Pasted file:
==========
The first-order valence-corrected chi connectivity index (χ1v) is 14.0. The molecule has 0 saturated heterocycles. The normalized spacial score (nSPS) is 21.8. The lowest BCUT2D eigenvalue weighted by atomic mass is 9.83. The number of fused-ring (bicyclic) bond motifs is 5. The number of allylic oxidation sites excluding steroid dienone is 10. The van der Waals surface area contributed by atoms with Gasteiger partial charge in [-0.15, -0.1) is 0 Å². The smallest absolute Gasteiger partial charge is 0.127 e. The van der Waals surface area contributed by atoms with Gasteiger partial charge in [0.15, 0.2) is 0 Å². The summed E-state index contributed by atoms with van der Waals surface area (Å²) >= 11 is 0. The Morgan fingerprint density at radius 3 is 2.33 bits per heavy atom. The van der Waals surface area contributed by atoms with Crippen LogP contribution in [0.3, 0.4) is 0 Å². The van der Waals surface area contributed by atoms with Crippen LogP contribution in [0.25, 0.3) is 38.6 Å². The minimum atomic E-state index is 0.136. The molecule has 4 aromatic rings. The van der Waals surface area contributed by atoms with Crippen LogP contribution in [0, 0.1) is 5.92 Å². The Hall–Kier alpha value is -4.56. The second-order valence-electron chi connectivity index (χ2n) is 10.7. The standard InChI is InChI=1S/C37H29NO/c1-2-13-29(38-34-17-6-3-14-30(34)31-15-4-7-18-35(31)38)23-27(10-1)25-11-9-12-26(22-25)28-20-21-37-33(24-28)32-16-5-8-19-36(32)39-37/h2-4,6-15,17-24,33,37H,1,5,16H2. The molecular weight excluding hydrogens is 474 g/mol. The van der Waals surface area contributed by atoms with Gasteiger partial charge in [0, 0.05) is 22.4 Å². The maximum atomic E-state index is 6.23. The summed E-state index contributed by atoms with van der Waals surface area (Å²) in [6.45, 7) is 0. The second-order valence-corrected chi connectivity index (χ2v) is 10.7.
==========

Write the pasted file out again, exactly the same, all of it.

The first-order valence-corrected chi connectivity index (χ1v) is 14.0. The molecule has 0 saturated heterocycles. The normalized spacial score (nSPS) is 21.8. The lowest BCUT2D eigenvalue weighted by atomic mass is 9.83. The number of fused-ring (bicyclic) bond motifs is 5. The number of allylic oxidation sites excluding steroid dienone is 10. The van der Waals surface area contributed by atoms with Gasteiger partial charge in [-0.15, -0.1) is 0 Å². The smallest absolute Gasteiger partial charge is 0.127 e. The van der Waals surface area contributed by atoms with Gasteiger partial charge in [0.15, 0.2) is 0 Å². The summed E-state index contributed by atoms with van der Waals surface area (Å²) >= 11 is 0. The Morgan fingerprint density at radius 3 is 2.33 bits per heavy atom. The van der Waals surface area contributed by atoms with Crippen LogP contribution in [0.3, 0.4) is 0 Å². The van der Waals surface area contributed by atoms with Crippen LogP contribution in [0.25, 0.3) is 38.6 Å². The minimum atomic E-state index is 0.136. The molecule has 4 aromatic rings. The van der Waals surface area contributed by atoms with Crippen LogP contribution in [0, 0.1) is 5.92 Å². The Hall–Kier alpha value is -4.56. The second-order valence-electron chi connectivity index (χ2n) is 10.7. The standard InChI is InChI=1S/C37H29NO/c1-2-13-29(38-34-17-6-3-14-30(34)31-15-4-7-18-35(31)38)23-27(10-1)25-11-9-12-26(22-25)28-20-21-37-33(24-28)32-16-5-8-19-36(32)39-37/h2-4,6-15,17-24,33,37H,1,5,16H2. The molecular weight excluding hydrogens is 474 g/mol. The van der Waals surface area contributed by atoms with Gasteiger partial charge in [0, 0.05) is 22.4 Å². The maximum atomic E-state index is 6.23. The summed E-state index contributed by atoms with van der Waals surface area (Å²) in [6.45, 7) is 0. The second-order valence-corrected chi connectivity index (χ2v) is 10.7.